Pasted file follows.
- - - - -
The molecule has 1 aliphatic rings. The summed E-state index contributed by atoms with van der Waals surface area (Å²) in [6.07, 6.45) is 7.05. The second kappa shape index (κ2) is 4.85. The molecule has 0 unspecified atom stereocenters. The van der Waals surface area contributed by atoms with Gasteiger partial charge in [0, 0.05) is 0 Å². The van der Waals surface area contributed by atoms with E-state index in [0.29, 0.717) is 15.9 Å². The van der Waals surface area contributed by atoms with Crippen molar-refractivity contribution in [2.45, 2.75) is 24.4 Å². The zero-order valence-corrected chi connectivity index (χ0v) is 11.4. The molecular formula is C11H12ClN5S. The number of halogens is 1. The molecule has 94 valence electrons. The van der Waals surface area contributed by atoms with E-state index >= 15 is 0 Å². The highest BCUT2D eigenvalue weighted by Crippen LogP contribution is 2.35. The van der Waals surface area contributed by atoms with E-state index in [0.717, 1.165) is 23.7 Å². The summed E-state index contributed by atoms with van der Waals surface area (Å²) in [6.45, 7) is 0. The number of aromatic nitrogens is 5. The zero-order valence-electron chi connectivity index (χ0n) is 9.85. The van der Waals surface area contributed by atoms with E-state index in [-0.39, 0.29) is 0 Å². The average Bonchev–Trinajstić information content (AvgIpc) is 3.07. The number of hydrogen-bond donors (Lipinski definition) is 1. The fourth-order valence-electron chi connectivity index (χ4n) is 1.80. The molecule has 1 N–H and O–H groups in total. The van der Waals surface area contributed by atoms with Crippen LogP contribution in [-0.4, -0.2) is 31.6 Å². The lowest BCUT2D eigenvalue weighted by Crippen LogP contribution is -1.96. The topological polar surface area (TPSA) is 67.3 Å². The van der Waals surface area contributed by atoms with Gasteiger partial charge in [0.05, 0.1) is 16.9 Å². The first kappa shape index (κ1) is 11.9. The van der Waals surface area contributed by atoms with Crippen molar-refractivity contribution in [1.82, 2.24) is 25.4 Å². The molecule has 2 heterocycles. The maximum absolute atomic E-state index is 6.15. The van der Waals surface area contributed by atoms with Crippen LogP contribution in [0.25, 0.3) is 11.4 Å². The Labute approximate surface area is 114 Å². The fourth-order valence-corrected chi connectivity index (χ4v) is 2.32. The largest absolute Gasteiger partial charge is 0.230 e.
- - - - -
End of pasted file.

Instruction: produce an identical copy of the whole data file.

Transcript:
The molecule has 1 aliphatic rings. The summed E-state index contributed by atoms with van der Waals surface area (Å²) in [6.07, 6.45) is 7.05. The second kappa shape index (κ2) is 4.85. The molecule has 0 unspecified atom stereocenters. The van der Waals surface area contributed by atoms with Gasteiger partial charge in [0, 0.05) is 0 Å². The van der Waals surface area contributed by atoms with E-state index in [0.29, 0.717) is 15.9 Å². The van der Waals surface area contributed by atoms with Crippen molar-refractivity contribution in [2.45, 2.75) is 24.4 Å². The zero-order valence-corrected chi connectivity index (χ0v) is 11.4. The molecular formula is C11H12ClN5S. The number of halogens is 1. The molecule has 94 valence electrons. The van der Waals surface area contributed by atoms with E-state index >= 15 is 0 Å². The highest BCUT2D eigenvalue weighted by Crippen LogP contribution is 2.35. The van der Waals surface area contributed by atoms with E-state index in [0.717, 1.165) is 23.7 Å². The summed E-state index contributed by atoms with van der Waals surface area (Å²) in [6.45, 7) is 0. The number of aromatic nitrogens is 5. The zero-order valence-electron chi connectivity index (χ0n) is 9.85. The van der Waals surface area contributed by atoms with E-state index in [-0.39, 0.29) is 0 Å². The average Bonchev–Trinajstić information content (AvgIpc) is 3.07. The number of hydrogen-bond donors (Lipinski definition) is 1. The fourth-order valence-electron chi connectivity index (χ4n) is 1.80. The molecule has 1 N–H and O–H groups in total. The van der Waals surface area contributed by atoms with Crippen LogP contribution in [-0.4, -0.2) is 31.6 Å². The lowest BCUT2D eigenvalue weighted by Crippen LogP contribution is -1.96. The topological polar surface area (TPSA) is 67.3 Å². The van der Waals surface area contributed by atoms with Gasteiger partial charge in [0.05, 0.1) is 16.9 Å². The first kappa shape index (κ1) is 11.9. The van der Waals surface area contributed by atoms with Crippen molar-refractivity contribution in [1.82, 2.24) is 25.4 Å². The molecule has 2 heterocycles. The maximum absolute atomic E-state index is 6.15. The van der Waals surface area contributed by atoms with Crippen LogP contribution in [0.25, 0.3) is 11.4 Å². The Labute approximate surface area is 114 Å². The fourth-order valence-corrected chi connectivity index (χ4v) is 2.32. The largest absolute Gasteiger partial charge is 0.230 e.